TESS planet-hunter shows you the southern sky

Mosaic of the southern sky constructed from 208 images by NASA’s TESS spacecraft, taken during the mission’s first year of science operations.

NASA released this new mosaic from its planet-hunting Transiting Exoplanet Survey Satellite (TESS) on November 5, 2019. It’s a gorgeous mosaic of the southern sky, consisting of 208 TESS images acquired during the mission’s first year of science operations, which was completed on July 18, 2019. NASA said in a statement:

Within this scene, TESS has discovered 29 exoplanets, or worlds beyond our solar system, and more than 1,000 candidate planets astronomers are now investigating.

Ethan Kruse of NASA, who assembled the mosaic at the Goddard Space Flight Center in Greenbelt, Maryland, added:

Analysis of TESS data focuses on individual stars and planets one at a time, but I wanted to step back and highlight everything at once, really emphasizing the spectacular view TESS gives us of the entire sky.

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Big dark blue circle with a swath of white cutting through it.

View larger. | A new mosaic of the southern sky via NASA’s TESS planet-hunter. You can see the glowing band of the Milky Way (left), the Orion Nebula (top), and the Large Magellanic Cloud (center). The prominent dark lines are gaps between the detectors in TESS’s camera system. Image via NASA/MIT/TESS/Ethan Kruse (USRA).

NASA explained:

TESS divided the southern sky into 13 sectors and imaged each one of them for nearly a month using four cameras. The TESS cameras capture a full sector of the sky every 30 minutes as part of its search for exoplanet transits. Transits occur when a planet passes in front of its host star from our perspective, briefly and regularly dimming its light.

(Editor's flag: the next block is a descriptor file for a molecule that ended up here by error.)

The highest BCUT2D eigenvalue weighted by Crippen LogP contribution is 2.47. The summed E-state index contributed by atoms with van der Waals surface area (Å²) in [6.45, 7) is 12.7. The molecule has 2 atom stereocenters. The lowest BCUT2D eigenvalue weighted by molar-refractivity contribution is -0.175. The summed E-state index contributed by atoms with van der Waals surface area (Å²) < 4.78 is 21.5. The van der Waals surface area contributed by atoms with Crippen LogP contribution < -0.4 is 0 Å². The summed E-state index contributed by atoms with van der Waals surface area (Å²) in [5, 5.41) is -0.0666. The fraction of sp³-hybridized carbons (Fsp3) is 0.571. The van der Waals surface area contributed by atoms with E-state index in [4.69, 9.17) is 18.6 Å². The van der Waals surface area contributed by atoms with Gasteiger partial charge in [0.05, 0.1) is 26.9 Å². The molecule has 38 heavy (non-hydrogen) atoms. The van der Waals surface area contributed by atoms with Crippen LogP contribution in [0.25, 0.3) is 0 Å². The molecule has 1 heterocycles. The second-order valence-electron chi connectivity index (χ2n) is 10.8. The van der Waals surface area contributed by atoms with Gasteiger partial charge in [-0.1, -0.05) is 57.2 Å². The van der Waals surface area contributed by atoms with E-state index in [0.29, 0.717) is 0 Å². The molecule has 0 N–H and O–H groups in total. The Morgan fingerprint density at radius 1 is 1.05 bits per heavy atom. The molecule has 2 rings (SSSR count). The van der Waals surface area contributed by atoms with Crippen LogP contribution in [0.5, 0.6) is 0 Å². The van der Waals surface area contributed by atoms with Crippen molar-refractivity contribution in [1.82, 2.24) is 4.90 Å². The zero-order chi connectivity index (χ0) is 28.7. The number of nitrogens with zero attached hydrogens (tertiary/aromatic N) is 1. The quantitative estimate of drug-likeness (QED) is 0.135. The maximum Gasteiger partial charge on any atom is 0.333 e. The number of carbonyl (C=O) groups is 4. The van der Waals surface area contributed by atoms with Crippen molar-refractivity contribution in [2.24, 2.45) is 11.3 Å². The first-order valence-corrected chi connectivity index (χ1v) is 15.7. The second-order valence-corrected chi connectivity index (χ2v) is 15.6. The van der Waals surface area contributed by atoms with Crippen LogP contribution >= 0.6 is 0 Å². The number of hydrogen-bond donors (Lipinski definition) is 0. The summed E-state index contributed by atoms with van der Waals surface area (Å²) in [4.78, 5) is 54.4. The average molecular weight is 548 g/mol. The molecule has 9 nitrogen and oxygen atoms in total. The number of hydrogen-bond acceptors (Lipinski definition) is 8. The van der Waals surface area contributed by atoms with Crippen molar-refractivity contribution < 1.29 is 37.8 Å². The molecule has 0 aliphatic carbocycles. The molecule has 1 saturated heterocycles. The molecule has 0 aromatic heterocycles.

During TESS’s first year of operations, each of its CCDs captured 15,347 30-minute science images. These images are just a part of more than 20 terabytes of southern sky data TESS has returned, comparable to streaming nearly 6,000 high-definition movies.

In addition to its planet discoveries, TESS has imaged a comet in our solar system, followed the progress of numerous stellar explosions called supernovae, and even caught the flare from a star ripped apart by a supermassive black hole.

After completing its southern survey, TESS turned north to begin a year-long study of the northern sky.

Bottom line: A new mosaic of the southern sky from NASA’s TESS planet-hunter.

Via NASA

Eleanor Imster